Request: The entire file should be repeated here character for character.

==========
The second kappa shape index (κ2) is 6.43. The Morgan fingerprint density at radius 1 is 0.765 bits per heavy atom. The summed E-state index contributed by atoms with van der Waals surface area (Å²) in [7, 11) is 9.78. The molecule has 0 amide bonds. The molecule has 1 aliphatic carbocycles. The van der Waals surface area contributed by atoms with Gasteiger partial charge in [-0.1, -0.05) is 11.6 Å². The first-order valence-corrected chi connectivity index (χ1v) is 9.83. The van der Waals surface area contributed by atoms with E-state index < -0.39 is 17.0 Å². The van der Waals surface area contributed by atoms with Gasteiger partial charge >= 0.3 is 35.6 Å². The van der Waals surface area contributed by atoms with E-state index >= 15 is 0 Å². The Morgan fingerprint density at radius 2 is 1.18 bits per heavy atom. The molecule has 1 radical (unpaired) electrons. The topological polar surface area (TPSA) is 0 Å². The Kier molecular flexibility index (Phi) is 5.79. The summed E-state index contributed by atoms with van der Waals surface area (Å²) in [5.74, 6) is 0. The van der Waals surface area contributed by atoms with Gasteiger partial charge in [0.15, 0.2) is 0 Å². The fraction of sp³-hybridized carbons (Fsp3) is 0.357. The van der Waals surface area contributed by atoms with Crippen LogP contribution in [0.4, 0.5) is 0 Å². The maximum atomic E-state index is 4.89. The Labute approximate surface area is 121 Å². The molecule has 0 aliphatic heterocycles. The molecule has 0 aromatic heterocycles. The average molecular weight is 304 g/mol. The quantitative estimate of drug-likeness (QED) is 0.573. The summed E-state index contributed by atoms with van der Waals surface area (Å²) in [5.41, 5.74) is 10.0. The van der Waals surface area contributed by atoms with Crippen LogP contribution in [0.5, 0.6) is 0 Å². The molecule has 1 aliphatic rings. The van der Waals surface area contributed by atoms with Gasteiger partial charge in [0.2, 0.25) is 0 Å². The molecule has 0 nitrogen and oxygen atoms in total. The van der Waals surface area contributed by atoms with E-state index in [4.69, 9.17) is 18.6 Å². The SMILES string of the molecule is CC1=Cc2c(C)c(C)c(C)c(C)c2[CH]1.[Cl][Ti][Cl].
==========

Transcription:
The second kappa shape index (κ2) is 6.43. The Morgan fingerprint density at radius 1 is 0.765 bits per heavy atom. The summed E-state index contributed by atoms with van der Waals surface area (Å²) in [7, 11) is 9.78. The molecule has 0 amide bonds. The molecule has 1 aliphatic carbocycles. The van der Waals surface area contributed by atoms with Gasteiger partial charge in [-0.1, -0.05) is 11.6 Å². The first-order valence-corrected chi connectivity index (χ1v) is 9.83. The van der Waals surface area contributed by atoms with E-state index < -0.39 is 17.0 Å². The van der Waals surface area contributed by atoms with Gasteiger partial charge >= 0.3 is 35.6 Å². The van der Waals surface area contributed by atoms with E-state index >= 15 is 0 Å². The Morgan fingerprint density at radius 2 is 1.18 bits per heavy atom. The molecule has 1 radical (unpaired) electrons. The topological polar surface area (TPSA) is 0 Å². The Kier molecular flexibility index (Phi) is 5.79. The summed E-state index contributed by atoms with van der Waals surface area (Å²) in [5.74, 6) is 0. The van der Waals surface area contributed by atoms with Gasteiger partial charge in [0.15, 0.2) is 0 Å². The fraction of sp³-hybridized carbons (Fsp3) is 0.357. The van der Waals surface area contributed by atoms with Crippen LogP contribution in [0.4, 0.5) is 0 Å². The maximum atomic E-state index is 4.89. The Labute approximate surface area is 121 Å². The molecule has 0 aliphatic heterocycles. The molecule has 0 aromatic heterocycles. The average molecular weight is 304 g/mol. The quantitative estimate of drug-likeness (QED) is 0.573. The summed E-state index contributed by atoms with van der Waals surface area (Å²) in [5.41, 5.74) is 10.0. The van der Waals surface area contributed by atoms with Crippen LogP contribution in [0.5, 0.6) is 0 Å². The molecule has 1 aliphatic rings. The van der Waals surface area contributed by atoms with Gasteiger partial charge in [0.2, 0.25) is 0 Å². The molecule has 0 nitrogen and oxygen atoms in total. The van der Waals surface area contributed by atoms with E-state index in [4.69, 9.17) is 18.6 Å². The SMILES string of the molecule is CC1=Cc2c(C)c(C)c(C)c(C)c2[CH]1.[Cl][Ti][Cl].